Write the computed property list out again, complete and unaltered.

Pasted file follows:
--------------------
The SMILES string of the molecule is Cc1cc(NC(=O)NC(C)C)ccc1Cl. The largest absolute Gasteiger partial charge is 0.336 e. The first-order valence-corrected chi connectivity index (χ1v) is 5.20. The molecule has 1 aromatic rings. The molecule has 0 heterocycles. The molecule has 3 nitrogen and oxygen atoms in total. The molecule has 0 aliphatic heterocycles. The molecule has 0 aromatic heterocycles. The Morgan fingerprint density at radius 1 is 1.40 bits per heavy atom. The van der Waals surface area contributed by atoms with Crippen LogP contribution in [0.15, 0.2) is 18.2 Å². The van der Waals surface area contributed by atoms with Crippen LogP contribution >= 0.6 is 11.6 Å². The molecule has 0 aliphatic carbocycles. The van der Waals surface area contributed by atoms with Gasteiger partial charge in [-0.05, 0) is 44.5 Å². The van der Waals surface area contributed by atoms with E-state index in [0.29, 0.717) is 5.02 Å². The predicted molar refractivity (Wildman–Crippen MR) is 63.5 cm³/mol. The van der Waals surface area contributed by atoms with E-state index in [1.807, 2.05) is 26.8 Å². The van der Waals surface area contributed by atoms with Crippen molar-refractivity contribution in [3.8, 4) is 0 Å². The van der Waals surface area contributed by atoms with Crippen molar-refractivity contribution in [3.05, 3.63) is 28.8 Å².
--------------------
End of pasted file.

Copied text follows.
The SMILES string of the molecule is Cc1cc(NC(=O)NC(C)C)ccc1Cl. The largest absolute Gasteiger partial charge is 0.336 e. The first-order valence-corrected chi connectivity index (χ1v) is 5.20. The molecule has 1 aromatic rings. The molecule has 0 heterocycles. The molecule has 3 nitrogen and oxygen atoms in total. The molecule has 0 aliphatic heterocycles. The molecule has 0 aromatic heterocycles. The Morgan fingerprint density at radius 1 is 1.40 bits per heavy atom. The van der Waals surface area contributed by atoms with Crippen LogP contribution in [0.15, 0.2) is 18.2 Å². The van der Waals surface area contributed by atoms with Crippen LogP contribution >= 0.6 is 11.6 Å². The molecule has 0 aliphatic carbocycles. The van der Waals surface area contributed by atoms with Gasteiger partial charge in [-0.05, 0) is 44.5 Å². The van der Waals surface area contributed by atoms with E-state index in [0.29, 0.717) is 5.02 Å². The predicted molar refractivity (Wildman–Crippen MR) is 63.5 cm³/mol. The van der Waals surface area contributed by atoms with E-state index in [1.807, 2.05) is 26.8 Å². The van der Waals surface area contributed by atoms with Crippen molar-refractivity contribution in [3.8, 4) is 0 Å². The van der Waals surface area contributed by atoms with Crippen molar-refractivity contribution in [3.05, 3.63) is 28.8 Å².